Tuesday, February 21, 2012

Interesting Facts about BMW in the U.S.

New Investment in the U.S.: Almost $1 billion over the next three years to expand the 4.4 million square foot BMW complex in Spartanburg, S.C. to produce the new BMW X4 (pictured above).

Number of new jobs to be added this year in U.S.: 300

Total number of BMW jobs in South Carolina: 7,500

Number of BMWs produced in the U.S. since 1994: 2,000,000

Number of BMWs produced in the U.S. in 2011: 276,065 

Percentage of U.S.-made BMWs exported in 2011: 70% (192,813)

Number of export markets for U.S.-made BMWs: 130 

Source: IndustryWeek

42 Comments:

At 2/22/2012 1:18 AM, Blogger Seth said...

The NLRB didn't have any trouble with BMW putting jobs in SC? Just Boeing?

 
At 2/22/2012 6:39 AM, Blogger Larry G said...

that's because when other countries "outsource" to this country - it's okay!

:-)


I read somewhere that auto workers in Germany get something like $68 an hour and that does not include health care which is provided separately.

so perhaps Germany is outsourcing for "cheaper" labor?

:-)

the other thing to observe is that manufacturing now days is highly automated and there are news reports that companies cannot find enough qualified workers for the automated plants which needs more than just manual labor assembly workers.

South Carolina may be a sleeper as it is not noted for having a highly skilled workforce.

 
At 2/22/2012 7:48 AM, Blogger W.C. Varones said...

This comment has been removed by the author.

 
At 2/22/2012 7:50 AM, Blogger W.C. Varones said...

Currency devaluation and high unemployment do wonders for domestic manufacturing!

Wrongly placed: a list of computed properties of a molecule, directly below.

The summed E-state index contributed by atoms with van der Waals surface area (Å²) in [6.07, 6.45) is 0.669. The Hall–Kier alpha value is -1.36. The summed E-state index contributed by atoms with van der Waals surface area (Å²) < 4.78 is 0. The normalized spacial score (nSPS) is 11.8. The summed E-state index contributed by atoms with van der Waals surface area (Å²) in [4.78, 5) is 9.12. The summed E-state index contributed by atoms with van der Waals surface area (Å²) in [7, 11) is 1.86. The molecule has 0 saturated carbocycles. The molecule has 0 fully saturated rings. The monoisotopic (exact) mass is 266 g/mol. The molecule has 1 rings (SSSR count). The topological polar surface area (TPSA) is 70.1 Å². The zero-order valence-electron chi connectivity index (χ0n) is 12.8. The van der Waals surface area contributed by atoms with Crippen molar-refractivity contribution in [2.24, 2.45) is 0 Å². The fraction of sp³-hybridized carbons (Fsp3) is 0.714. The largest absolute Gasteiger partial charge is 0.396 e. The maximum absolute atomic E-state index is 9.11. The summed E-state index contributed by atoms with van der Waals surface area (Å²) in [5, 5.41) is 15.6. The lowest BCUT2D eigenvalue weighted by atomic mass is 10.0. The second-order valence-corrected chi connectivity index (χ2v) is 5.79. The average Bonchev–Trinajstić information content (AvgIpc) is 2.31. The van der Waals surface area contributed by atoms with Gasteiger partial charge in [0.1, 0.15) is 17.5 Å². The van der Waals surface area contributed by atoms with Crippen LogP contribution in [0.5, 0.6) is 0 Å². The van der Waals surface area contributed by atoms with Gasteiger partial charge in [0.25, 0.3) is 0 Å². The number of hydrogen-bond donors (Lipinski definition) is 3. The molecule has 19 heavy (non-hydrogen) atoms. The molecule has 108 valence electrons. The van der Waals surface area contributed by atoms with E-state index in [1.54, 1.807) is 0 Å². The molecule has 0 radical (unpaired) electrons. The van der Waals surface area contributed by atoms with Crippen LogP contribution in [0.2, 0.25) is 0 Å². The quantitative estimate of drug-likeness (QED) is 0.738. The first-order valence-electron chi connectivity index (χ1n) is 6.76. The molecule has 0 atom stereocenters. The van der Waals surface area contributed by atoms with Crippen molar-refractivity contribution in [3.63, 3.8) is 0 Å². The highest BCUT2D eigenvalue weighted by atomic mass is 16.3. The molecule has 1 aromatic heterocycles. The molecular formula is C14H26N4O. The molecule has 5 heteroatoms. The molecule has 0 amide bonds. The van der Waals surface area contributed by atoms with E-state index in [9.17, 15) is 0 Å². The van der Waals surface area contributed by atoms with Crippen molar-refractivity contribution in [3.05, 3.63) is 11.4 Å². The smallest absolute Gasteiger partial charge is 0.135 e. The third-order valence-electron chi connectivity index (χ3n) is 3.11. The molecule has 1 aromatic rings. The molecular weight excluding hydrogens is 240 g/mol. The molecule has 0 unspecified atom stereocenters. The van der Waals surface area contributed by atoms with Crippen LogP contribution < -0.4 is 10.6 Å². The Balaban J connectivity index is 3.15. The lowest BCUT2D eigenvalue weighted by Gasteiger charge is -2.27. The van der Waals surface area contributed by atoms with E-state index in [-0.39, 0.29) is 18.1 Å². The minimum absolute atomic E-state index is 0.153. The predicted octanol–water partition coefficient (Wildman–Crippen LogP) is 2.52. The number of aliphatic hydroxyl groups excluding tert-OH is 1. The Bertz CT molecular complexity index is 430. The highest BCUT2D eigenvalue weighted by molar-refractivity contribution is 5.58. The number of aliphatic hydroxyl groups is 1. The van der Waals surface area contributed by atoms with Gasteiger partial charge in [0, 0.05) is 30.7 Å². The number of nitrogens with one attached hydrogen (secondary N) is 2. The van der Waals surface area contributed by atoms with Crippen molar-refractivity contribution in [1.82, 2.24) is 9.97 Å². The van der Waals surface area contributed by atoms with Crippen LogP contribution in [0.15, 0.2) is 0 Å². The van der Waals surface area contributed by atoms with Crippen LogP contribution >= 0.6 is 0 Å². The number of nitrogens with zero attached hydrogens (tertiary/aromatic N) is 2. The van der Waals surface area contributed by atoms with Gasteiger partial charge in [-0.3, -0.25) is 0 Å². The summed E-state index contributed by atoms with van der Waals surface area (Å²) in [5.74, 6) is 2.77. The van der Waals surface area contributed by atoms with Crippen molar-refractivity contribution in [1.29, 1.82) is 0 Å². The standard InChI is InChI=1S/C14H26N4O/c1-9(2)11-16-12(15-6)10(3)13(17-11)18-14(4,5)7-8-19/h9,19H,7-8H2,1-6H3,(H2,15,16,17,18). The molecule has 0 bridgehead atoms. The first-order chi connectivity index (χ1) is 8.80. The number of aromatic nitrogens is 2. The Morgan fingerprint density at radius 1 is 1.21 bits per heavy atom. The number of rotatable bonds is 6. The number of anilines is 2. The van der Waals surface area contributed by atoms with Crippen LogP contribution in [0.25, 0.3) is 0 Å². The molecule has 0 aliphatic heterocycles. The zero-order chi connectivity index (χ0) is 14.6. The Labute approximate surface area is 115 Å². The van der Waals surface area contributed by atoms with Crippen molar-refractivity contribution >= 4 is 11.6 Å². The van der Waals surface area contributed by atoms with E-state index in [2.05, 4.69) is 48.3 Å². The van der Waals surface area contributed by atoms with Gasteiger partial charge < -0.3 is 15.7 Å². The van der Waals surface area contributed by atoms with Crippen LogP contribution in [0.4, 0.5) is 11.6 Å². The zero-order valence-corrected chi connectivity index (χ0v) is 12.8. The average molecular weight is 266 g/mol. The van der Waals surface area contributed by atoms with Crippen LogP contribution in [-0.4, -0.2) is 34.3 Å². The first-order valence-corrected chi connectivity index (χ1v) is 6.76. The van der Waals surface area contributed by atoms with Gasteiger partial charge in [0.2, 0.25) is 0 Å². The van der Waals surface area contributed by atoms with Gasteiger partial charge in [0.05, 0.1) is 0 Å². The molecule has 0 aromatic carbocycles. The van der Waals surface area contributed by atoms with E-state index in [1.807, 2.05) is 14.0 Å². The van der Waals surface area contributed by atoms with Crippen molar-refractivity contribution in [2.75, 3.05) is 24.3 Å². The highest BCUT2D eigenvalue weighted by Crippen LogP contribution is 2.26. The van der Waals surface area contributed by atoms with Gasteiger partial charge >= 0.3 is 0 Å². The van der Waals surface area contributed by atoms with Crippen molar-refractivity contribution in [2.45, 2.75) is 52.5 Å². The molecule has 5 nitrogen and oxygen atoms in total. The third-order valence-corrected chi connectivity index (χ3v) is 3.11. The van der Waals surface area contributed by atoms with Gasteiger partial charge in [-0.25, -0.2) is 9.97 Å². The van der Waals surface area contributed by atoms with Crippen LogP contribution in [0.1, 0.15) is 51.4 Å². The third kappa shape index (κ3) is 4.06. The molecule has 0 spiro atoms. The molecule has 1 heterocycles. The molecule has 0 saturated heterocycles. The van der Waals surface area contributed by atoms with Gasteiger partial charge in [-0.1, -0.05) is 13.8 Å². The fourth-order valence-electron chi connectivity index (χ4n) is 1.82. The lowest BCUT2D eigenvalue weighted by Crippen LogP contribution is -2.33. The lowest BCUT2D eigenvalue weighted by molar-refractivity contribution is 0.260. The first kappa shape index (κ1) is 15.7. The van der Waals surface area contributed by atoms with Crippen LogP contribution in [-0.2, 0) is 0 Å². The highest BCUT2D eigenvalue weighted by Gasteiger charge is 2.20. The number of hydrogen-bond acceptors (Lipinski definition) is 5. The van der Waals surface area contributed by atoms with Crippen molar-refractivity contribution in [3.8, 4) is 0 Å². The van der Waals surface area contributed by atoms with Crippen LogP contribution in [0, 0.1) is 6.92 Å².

Four more years for Bernanke and Obama!

 
At 2/22/2012 9:55 AM, Blogger Jet Beagle said...

A 2008 economic analysis by the university of South Carolina provides important insights about BMW and its growing presence in South Carolina. According to this study, the strong technical education system of South Carolina was an important factor in BMW's selection of that state over the others who competed for the plant.

I'm confident that South Carolina's right-to-work laws were another factor.

The SC economists determined that the BMW plant supported 23,050 local jobs in 2007. BMW had invested over $5 billion in SC by 2007, and more was planned for 2008 - 2010. The recently announced $1 billion was likely planned for that time period but delayed due to the economic recession.

IMO, companies do not choose major capital investments based on short term economic conditions. So I doubt that Bernanke's money policy was a factor in BMW's decision. I suppose it could have affected the timing of the actual investment, but I really doubt that also.

Over 20 years, BMW has continued to commit increasing capital to South Carolina. So have the numerous companies which supply goods and services to the Spartanburg plant. If anyone deserves credit for this economic success, it is certainly not Obama and Bernanke. Rather, credit should go to the voters of South Carolina who supported right-to-work laws and who funded the public technical education system in that state.

 
At 2/22/2012 10:11 AM, Blogger Walt G. said...

Jet Beagle,

The link you posted shows two pictures of a company that violates simple OSHA regulations and either does not know better or does not care about the violations (welding on galvanized sheet metal without breathing filtration and with a metal lock hanging on a beltloop, and a woman working under a raised hood of a car without a bumpcap or hardhat). If BMW shows that to the public, how safe is their actual operations?

 
At 2/22/2012 10:28 AM, Blogger Jet Beagle said...

Walt G,

The voters and the workers in South Carolina love BMW. Who cares about your "findings"?

 
At 2/22/2012 10:52 AM, Blogger morganovich said...

ironically, this is also why BMW's reliability scores have dropped.

the cars they make in the US have significantly higher (maybe 30%) problems per 100 cars in the first 2 years.

the x5 in particular has been an issue the the M version, made in bavaria, has not (i love mine).

my understanding is that japanese cars made in the US have higher defect rates than those made in japan as well.

 
At 2/22/2012 11:27 AM, Blogger Walt G. said...

Jet Beagle,